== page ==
Virtual Games Bring Real Opportunities
Seoul’s World Cup Stadium is packed; 40,000 fans have been eagerly anticipating this tournament. The competitors have been training hard to make sure they’re ready. The winning team will be crowned world champions and take home $1 million in prize money. South Korea’s largest media outlets are covering the event and will be broadcasting the action to millions at home. While it sounds like your regular live sporting event, this is the scene at the 2014 League of Legends World Championships; an eSport tournament.
eSport is the competition of organized online video games. eSport can involve a variety of games but the most common are multiplayer games like League of Legends and Dota 2. Just like regular athletic competitions, teams train and strategize to become the best. Tournaments of various levels are held throughout the world with several millions in prize money to be won. eSport has been very popular in South Korea for many years now and the top competitors are even considered national celebrities. But it has only recently been gaining popularity in Europe and North America.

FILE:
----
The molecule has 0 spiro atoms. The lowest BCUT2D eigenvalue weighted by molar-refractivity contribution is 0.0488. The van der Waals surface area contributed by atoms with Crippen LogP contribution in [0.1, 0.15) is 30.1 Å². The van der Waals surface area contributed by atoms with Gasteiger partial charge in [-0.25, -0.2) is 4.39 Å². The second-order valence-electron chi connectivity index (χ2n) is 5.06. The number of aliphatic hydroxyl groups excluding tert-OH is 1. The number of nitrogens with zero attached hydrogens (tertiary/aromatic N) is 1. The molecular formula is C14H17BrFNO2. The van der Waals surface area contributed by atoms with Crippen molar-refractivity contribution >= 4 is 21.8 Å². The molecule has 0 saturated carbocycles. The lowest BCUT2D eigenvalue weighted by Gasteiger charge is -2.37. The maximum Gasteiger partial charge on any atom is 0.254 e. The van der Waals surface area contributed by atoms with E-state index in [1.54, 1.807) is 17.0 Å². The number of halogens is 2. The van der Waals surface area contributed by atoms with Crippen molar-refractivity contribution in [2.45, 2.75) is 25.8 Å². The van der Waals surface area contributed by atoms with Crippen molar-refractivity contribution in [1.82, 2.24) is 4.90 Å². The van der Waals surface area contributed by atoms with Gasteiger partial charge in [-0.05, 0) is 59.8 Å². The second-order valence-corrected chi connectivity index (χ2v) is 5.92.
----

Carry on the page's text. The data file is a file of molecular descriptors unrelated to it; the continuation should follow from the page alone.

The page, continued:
In 2014, there were 89 million people who regularly viewed/participated or occasionally participated in eSport. It is projected that by 2017 eSport’s fan base will grow to 145 million. North America is seen as a relatively new market for eSport with only 14 million fans, however that number is expected to grow to 21 million by 2017. A comparison of eSport’s fan base against other traditional sports properties helps to contextualize the property genre’s growing appeal. In 2014, the NHL had 94 million fans and the NFL had 151 million.
Current Sponsors of eSport